BARELY an inch of snow in Hull over the coming weeks will trigger meetings of a newly-formed winter emergency team as the city prepares for the prospect of another “big freeze”.
After enduring the severe disruption caused by two consecutive extremely harsh winters – the last being the coldest on record – the city council is leaving nothing to chance and has created a “winter co-ordination team” made up of senior officers to quickly respond to any crisis.
The team, comprising the chiefs of key service areas, will be brought together for at least a daily briefing by snowfall of 25mm (0.98 inches), and for more detailed work at any time by falls of 100mm (3.93) inches, or moderate falls associated with drifting.
The team will meet at an undisclosed city centre location known as “Civic One”.
As well as helping to co-ordinate the council’s response to events as they happen, the team will also be responsible for providing up-to-date information to the public through the authority’s website and social media sites such as Facebook and Twitter.
These were used for the first time last year with some success, attracting 1,700 followers and 35,000 “hits”.
The team will also hold conference calls with partner organisations including the emergency services, transport operators and the health service.
The council says it is as ready as it can be, while acknowledging the inevitable impact on services and daily life.
Coun Martin Mancey, portfolio holder for transport, environment and emergency planning, said: “We learnt a number of lessons from last year’s harsh conditions. While nobody can predict the severity of what we face in the coming months, we believe that we are better prepared than previously.
“Effective communications too are vital to everyone’s health and wellbeing in winter. By expanding our social media operation we are improving how we communicate, and are providing easily accessible channels for residents to feedback information about any problems they may be having in their area.”
In the first two weeks of snow last year, when Arctic blizzards brought much of the region to a standstill, the council’s call centre received almost 27,000 weather-related calls.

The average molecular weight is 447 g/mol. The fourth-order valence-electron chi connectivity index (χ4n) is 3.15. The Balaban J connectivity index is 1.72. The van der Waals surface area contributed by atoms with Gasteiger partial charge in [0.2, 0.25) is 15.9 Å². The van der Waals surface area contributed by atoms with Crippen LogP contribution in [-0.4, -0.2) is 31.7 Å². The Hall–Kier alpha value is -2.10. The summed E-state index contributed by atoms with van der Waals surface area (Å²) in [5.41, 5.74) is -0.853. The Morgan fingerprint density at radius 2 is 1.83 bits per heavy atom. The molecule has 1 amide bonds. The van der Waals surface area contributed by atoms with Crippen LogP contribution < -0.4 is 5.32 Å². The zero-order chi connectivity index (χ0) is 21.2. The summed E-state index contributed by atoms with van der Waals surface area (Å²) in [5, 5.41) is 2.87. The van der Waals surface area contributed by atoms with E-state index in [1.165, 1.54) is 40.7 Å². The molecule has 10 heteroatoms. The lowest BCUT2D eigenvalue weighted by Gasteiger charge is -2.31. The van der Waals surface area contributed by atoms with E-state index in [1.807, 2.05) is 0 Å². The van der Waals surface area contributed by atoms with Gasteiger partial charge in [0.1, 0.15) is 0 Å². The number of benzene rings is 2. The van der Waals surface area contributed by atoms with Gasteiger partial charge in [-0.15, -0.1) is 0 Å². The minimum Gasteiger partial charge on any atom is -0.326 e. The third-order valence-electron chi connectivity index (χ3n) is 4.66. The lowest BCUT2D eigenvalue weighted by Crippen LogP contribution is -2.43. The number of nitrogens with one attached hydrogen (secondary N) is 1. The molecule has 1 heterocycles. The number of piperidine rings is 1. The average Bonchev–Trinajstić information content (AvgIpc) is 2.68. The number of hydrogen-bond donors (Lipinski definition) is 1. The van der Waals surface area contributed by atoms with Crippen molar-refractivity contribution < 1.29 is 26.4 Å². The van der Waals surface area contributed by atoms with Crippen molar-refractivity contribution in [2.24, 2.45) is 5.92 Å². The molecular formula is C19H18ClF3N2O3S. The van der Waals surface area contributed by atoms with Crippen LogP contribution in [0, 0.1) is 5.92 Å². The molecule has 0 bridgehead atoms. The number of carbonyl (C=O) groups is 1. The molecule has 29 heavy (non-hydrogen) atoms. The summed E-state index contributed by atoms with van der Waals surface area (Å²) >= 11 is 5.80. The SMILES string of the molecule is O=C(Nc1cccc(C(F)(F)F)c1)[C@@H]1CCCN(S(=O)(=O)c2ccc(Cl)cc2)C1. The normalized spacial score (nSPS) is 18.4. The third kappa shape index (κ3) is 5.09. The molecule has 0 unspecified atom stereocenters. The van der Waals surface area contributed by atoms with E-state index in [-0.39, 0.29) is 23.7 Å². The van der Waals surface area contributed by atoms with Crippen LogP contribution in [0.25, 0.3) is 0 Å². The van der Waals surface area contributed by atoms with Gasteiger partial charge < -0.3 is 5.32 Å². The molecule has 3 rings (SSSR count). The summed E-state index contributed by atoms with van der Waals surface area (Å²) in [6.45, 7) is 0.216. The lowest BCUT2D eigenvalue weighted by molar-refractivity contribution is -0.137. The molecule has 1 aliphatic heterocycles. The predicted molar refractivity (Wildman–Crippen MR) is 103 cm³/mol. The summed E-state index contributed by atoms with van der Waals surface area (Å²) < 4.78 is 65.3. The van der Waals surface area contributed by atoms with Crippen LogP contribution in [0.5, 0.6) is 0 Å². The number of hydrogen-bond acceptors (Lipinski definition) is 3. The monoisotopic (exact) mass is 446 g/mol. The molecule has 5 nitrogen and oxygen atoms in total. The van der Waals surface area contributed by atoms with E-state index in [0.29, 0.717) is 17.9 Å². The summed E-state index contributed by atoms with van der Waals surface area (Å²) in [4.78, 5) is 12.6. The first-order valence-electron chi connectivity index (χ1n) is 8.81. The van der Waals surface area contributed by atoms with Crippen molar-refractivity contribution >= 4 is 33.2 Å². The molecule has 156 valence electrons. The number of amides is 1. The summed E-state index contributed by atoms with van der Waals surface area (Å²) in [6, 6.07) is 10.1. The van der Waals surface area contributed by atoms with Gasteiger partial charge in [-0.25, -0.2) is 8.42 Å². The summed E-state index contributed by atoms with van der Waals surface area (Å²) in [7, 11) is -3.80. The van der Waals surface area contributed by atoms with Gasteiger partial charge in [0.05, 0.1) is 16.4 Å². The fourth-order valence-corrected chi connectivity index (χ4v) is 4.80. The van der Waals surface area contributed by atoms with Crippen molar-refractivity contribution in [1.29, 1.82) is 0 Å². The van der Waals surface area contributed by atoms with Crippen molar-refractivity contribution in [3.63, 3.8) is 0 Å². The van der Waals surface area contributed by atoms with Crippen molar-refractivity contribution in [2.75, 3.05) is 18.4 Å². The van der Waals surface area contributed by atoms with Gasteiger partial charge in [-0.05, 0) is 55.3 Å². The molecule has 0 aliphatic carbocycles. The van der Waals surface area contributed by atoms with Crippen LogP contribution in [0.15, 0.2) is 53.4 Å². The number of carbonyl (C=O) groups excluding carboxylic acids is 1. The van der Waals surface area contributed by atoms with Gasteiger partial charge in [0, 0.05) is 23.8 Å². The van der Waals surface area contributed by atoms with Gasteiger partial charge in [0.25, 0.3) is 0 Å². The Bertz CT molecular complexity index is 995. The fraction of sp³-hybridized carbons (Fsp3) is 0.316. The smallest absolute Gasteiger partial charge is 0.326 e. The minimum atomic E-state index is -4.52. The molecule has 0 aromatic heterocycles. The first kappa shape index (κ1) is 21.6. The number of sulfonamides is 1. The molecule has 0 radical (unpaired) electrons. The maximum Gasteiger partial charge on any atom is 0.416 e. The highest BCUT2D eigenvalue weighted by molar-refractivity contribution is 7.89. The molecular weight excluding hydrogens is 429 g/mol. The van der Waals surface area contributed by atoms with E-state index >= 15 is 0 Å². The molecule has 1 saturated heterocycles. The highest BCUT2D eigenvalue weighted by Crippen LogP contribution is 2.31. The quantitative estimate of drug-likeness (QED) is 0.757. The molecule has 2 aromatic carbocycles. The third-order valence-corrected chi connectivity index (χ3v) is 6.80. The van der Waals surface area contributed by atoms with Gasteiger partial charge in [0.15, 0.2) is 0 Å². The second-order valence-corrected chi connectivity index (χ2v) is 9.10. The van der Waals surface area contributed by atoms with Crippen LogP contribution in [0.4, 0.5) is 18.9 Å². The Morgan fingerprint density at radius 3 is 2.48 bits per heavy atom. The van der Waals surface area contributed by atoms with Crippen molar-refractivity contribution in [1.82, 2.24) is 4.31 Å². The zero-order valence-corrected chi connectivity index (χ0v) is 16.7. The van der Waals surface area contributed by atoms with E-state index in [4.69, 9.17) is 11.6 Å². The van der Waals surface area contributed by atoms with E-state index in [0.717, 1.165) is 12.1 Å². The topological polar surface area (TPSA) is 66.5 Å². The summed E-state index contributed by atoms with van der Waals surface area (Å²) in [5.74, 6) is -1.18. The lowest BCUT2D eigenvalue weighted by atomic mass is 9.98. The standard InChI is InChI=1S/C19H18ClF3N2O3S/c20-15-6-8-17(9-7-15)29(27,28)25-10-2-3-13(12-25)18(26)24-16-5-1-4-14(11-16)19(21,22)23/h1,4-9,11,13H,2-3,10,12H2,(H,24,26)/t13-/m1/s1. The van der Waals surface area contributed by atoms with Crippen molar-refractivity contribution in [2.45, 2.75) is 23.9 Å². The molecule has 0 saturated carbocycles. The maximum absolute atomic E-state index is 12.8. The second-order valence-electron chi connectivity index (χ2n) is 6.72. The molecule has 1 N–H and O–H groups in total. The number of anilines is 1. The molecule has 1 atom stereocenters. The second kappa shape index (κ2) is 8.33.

A report to a council scrutiny commission next week says last year’s prolonged snow and extreme temperatures had made it “extremely difficult but not impossible” to deliver services to vulnerable residents.
Hazardous footpaths had also made it hard for residents to obtain basic provisions.
In parts of the East Riding, temperatures plummeted to minus 14 degrees, and driving snow and icy roads caused the temporary closure of the Humber Bridge, while train and bus services were suspended and flights cancelled at Humberside Airport.
The use of snow ploughs in Hull was restricted by parked cars, narrow streets and speed humps, as they need to build up speed to begin ploughing.
The team, which will meet most days at 7.30am and be reconvened throughout the day as necessary, will also decide in some cases which calls for service should be responded to.
The report refers to a call last year when four council workers spent a “full hard day” clearing more than 100 tonnes of compacted ice from a school entrance with the aid of a digger and two tipper trucks.
The report said: “Whether this was an effective use of resources is a judgement call based on the information available at that time.”
The council has increased the number of grit bins in the city to almost 300, which residents are being encouraged to use to treat roads and pavements.
The authority has amassed 5,500 tonnes of salt in storage, more than in both previous winters, and says it has access to more.
The report concludes: “Whilst much can be planned in advance to deal with severe winter weather, there has to remain a large element of reactive work.”